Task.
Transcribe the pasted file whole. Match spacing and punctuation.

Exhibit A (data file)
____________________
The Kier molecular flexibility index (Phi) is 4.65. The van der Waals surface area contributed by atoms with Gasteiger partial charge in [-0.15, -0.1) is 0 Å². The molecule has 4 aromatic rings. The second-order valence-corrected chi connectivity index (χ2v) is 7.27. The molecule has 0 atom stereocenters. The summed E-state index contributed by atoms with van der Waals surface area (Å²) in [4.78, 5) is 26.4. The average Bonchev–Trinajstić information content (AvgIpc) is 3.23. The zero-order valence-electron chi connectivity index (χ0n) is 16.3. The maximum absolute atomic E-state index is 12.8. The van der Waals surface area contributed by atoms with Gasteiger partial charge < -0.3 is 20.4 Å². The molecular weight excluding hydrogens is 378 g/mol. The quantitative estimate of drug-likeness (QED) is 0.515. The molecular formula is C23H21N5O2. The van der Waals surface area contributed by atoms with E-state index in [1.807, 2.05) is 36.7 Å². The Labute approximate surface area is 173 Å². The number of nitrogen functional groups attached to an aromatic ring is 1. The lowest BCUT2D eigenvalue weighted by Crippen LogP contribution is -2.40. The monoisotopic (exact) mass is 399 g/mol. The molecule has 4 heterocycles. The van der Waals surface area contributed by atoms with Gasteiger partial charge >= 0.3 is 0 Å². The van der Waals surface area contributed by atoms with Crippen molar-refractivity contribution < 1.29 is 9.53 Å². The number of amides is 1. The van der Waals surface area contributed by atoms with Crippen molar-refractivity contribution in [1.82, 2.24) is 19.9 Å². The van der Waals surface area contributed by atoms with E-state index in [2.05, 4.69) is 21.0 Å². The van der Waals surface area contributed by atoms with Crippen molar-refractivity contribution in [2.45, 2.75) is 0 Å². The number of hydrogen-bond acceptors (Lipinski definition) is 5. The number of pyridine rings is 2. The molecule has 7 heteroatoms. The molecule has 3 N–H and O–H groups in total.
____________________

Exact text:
The Kier molecular flexibility index (Phi) is 4.65. The van der Waals surface area contributed by atoms with Gasteiger partial charge in [-0.15, -0.1) is 0 Å². The molecule has 4 aromatic rings. The second-order valence-corrected chi connectivity index (χ2v) is 7.27. The molecule has 0 atom stereocenters. The summed E-state index contributed by atoms with van der Waals surface area (Å²) in [4.78, 5) is 26.4. The average Bonchev–Trinajstić information content (AvgIpc) is 3.23. The zero-order valence-electron chi connectivity index (χ0n) is 16.3. The maximum absolute atomic E-state index is 12.8. The van der Waals surface area contributed by atoms with Gasteiger partial charge < -0.3 is 20.4 Å². The molecular weight excluding hydrogens is 378 g/mol. The quantitative estimate of drug-likeness (QED) is 0.515. The molecular formula is C23H21N5O2. The van der Waals surface area contributed by atoms with E-state index in [1.807, 2.05) is 36.7 Å². The Labute approximate surface area is 173 Å². The number of nitrogen functional groups attached to an aromatic ring is 1. The lowest BCUT2D eigenvalue weighted by Crippen LogP contribution is -2.40. The monoisotopic (exact) mass is 399 g/mol. The molecule has 4 heterocycles. The van der Waals surface area contributed by atoms with Gasteiger partial charge >= 0.3 is 0 Å². The van der Waals surface area contributed by atoms with Crippen molar-refractivity contribution < 1.29 is 9.53 Å². The number of amides is 1. The van der Waals surface area contributed by atoms with Crippen molar-refractivity contribution in [1.82, 2.24) is 19.9 Å². The van der Waals surface area contributed by atoms with E-state index in [2.05, 4.69) is 21.0 Å². The van der Waals surface area contributed by atoms with Crippen molar-refractivity contribution in [2.45, 2.75) is 0 Å². The number of hydrogen-bond acceptors (Lipinski definition) is 5. The number of pyridine rings is 2. The molecule has 7 heteroatoms. The molecule has 3 N–H and O–H groups in total.